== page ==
It is the purpose of this paper to examine the archaeological data that contribute to the understanding of population demographics for ancient Israel from the earliest periods until the first century A.D. It will be demonstrated herein that, given the data that we now possess, at no time in the ancient history of the land of Palestine would there have been more than 1,000,000 inhabitants.
Tradition seems to provide the only support for a southern Dead Sea location for the Genesis Cities of the Plain. The biblical text clearly supports their location north of the Dead Sea, on the east side of the Jordan River, in a circular, alluvial area known in the Old Testament, particularly in Genesis, as the Kikkar. This paper provides a detailed textual analysis of this geography.
It was an Egyptian-less land with a significant Hittite presence that Yahweh promised to deliver into Israelite hands, and this scenario fits uniquely into a rather narrow time-slot during the 14th century BCE.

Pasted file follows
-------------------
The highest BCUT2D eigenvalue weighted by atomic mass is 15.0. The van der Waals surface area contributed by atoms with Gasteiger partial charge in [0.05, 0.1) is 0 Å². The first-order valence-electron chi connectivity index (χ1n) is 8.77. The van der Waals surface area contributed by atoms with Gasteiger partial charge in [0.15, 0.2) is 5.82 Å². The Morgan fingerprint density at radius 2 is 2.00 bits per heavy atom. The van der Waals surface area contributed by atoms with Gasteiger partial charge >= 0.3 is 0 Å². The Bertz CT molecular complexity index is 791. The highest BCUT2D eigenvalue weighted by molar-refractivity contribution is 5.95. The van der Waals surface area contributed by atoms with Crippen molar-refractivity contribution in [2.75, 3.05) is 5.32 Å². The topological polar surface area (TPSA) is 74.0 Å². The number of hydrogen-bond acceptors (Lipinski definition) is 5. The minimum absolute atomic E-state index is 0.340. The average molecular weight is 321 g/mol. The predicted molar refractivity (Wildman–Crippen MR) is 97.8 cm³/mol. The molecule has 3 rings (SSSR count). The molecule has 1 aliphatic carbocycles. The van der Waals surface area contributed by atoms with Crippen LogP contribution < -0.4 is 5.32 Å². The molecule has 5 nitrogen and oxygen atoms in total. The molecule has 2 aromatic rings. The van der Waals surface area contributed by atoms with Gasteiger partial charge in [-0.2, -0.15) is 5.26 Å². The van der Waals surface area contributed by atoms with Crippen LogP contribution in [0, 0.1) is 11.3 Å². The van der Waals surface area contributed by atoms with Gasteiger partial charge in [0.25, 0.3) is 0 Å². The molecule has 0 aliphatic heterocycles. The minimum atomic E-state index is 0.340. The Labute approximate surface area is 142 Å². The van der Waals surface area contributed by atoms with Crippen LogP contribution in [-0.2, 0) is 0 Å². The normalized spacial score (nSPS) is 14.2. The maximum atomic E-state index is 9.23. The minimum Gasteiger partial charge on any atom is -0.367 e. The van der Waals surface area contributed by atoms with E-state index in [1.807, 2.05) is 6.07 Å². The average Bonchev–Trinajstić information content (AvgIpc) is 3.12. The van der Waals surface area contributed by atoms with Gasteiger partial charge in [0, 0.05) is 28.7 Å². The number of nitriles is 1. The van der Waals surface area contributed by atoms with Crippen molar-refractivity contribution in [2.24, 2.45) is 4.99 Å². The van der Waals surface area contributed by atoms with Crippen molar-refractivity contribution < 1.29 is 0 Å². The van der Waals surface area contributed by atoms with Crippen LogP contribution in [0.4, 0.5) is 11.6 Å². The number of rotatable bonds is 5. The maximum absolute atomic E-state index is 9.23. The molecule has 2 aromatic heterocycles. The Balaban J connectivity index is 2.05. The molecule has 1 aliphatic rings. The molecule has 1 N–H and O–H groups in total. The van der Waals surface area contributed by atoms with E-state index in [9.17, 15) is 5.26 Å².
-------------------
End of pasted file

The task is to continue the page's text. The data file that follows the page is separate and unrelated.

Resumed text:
If one adopts the short sojourn scenario (Jacob to Moses is approximately 215 years), then numerous conclusions about biblical chronology and its correspondence with ancient Near Eastern history and archaeology, which are based on a 430-year Israelite sojourn in Egypt, must be abandoned.
This paper proves that TNRs are the only representations that are (1) relatively determinate with respect to their embodied meanings, (2) well-connected to the matter-space-time continuum, and (3) fully generalizable to all possible contexts (real or imagined) with respect to their relatively well-determined content. It follows that if the Bible is a TNR, then the genuine facts of history cannot contradict it, nor it them. If TNR-theory is correct, it is possible, as a result, to set subjects such as hermeneutics and biblical archaeology on a strictly logical footing.